Meisels, Mellissa, Joshua D. Clinton, and Gregory A. Huber. 2024. “Giving to the Extreme? Experimental Evidence on Donor Response to Candidate and District Characteristics.” British Journal of Political Science. FirstView. [Paper] [Writeup in LSE United States Politics & Policy Blog] [Replication]

How does candidate ideology affect donors’ contribution decisions in U.S. House elections? Studies of donor motivations have struggled with confounding of candidate, donor, and district characteristics in observational data and the difficulty of assessing trade-offs in surveys. We investigate how these factors affect contribution decisions using experimental vignettes administered to 7,000 verified midterm donors. While ideological congruence influences donors’ likelihood of contributing to a candidate, district competitiveness and opponent extremity are equally important. Moreover, the response to ideology is asymmetric and heterogeneous: donors penalize more moderate candidates five times more heavily than more extreme candidates, with the most extreme donors exhibiting the greatest preference for candidates even more extreme than themselves. Republicans also exhibit a greater relative preference for extremism than Democrats, although partisan differences are smaller than differences by donor extremism. Our findings suggest that strategic considerations matter, and donors incentivize candidate extremism even more than previously thought.


Working Papers

“Everything in Moderation? The Effect of Candidate Extremism on Individual and Corporate PAC Fundraising.” Invited to revise and resubmit at Political Science Research and Methods. [Paper]

Do ideologically extreme candidates enjoy fundraising advantages over more moderate candidates? Extant work documents a relationship between candidates’ positions and campaign contributions subnationally and in donor surveys, yet identification challenges have hampered investigation in the congressional context. Employing a close primaries regression discontinuity design using “as-if random” nominations of extreme versus moderate House candidates from 1980 to 2020, I find that extreme and moderate nominees raise similar amounts of general election contributions from both individual donors and corporate PACs. At the contributor level, corporate PACs are more likely to fund moderates than extremists, and results regarding individuals’ decisions are inconsistent. These findings contribute to ongoing debates regarding the extent and nature of campaign contributors’ role in congressional polarization.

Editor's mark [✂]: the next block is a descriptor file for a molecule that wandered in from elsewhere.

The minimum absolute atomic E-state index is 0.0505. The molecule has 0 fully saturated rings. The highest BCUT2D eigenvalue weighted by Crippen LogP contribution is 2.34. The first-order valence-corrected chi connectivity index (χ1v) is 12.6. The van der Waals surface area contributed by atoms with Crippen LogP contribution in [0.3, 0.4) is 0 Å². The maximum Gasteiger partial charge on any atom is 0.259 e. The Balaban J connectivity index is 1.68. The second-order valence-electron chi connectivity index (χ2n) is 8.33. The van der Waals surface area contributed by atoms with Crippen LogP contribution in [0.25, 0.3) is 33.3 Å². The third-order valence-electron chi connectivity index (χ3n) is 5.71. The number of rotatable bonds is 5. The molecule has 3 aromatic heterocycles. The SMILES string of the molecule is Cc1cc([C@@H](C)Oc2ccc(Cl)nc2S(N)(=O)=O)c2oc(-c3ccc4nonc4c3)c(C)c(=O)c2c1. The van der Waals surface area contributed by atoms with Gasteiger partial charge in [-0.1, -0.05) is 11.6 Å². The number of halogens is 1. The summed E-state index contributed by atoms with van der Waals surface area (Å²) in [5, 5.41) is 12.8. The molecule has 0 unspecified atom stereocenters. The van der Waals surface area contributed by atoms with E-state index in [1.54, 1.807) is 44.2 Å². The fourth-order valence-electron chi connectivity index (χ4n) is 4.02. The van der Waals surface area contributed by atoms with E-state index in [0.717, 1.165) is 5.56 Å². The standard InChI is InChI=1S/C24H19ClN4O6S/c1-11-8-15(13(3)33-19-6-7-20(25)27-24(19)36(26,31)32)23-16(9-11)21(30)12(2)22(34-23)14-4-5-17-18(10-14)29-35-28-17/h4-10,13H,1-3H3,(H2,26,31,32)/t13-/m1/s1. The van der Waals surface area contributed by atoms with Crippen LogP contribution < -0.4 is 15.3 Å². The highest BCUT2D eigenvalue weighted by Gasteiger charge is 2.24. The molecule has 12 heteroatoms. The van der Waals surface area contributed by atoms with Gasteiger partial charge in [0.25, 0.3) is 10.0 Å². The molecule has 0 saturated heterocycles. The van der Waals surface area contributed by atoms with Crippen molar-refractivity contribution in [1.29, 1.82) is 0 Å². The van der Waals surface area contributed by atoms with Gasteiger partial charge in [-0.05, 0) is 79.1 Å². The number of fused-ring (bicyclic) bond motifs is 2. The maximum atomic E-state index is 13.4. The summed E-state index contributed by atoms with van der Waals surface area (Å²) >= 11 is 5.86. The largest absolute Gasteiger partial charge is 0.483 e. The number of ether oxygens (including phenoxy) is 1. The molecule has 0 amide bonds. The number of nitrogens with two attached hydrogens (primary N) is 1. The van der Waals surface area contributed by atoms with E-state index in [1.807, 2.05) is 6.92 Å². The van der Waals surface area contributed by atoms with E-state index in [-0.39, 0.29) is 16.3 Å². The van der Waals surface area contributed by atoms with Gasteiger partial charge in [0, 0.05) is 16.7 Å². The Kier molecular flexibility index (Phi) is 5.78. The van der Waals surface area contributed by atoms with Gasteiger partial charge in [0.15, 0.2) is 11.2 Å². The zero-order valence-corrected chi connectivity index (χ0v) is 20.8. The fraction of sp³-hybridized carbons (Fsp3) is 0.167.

“Campaign Agendas and Issue Group Strategy in Congressional Primaries” [Paper]

Which candidates do issue PACs support in House primaries? Competing theories suggest a focus on either friendly incumbents or new potential allies, yet evaluating divergent predictions requires data on candidates’ agendas. I leverage original issue platform text from campaign websites, FEC receipts, and bill summaries to measure campaign attention, PAC funding, and legislative activity across nine major issue areas from 2016 to 2022. I use various within–candidate research designs to show that candidates who prioritize an issue raise more money from PACs related to the issue, and these “issue champions” enjoy double the incumbency advantage in issue PAC fundraising compared to others — a difference not attributable to differences in subsequent legislative activity. These results illuminate the beginning of legislator–group relationships by providing new evidence that issue groups rely on campaign rhetoric in primaries to identify and foster connections with potential champions of their cause.


“Positioning in Congressional Primary Campaigns” [Paper]

The concept of campaign positioning is integral to theoretical investigation of elections, representation, and political behavior, yet empirical studies rely upon proxy measures that may not reflect candidates’ public campaign positions. Leveraging original data on issue platforms from the campaign websites of 2016—2022 congressional primary candidates, I introduce a new measure based directly on candidates’ own campaign positions during the increasingly important primary election stage. Primary campaign positions are temporally dynamic, straightforward to validate, and clearly recover a recognizable liberal–conservative dimension. The utility of the measure is demonstrated with an application to an ongoing debate about whether nationalization mitigates candidates’ district ties, wherein I find that primary candidates’ rhetoric varies systematically with district partisanship. Estimating primary candidates’ positions independently of campaign receipts and roll–call voting facilitates future investigation into the substantive relationships between public campaign rhetoric, financial contributions, and subsequent legislative behavior.


“Competition and Free-Riding in Electoral Campaigns with Outside Spending” (With Brenton Kenkel)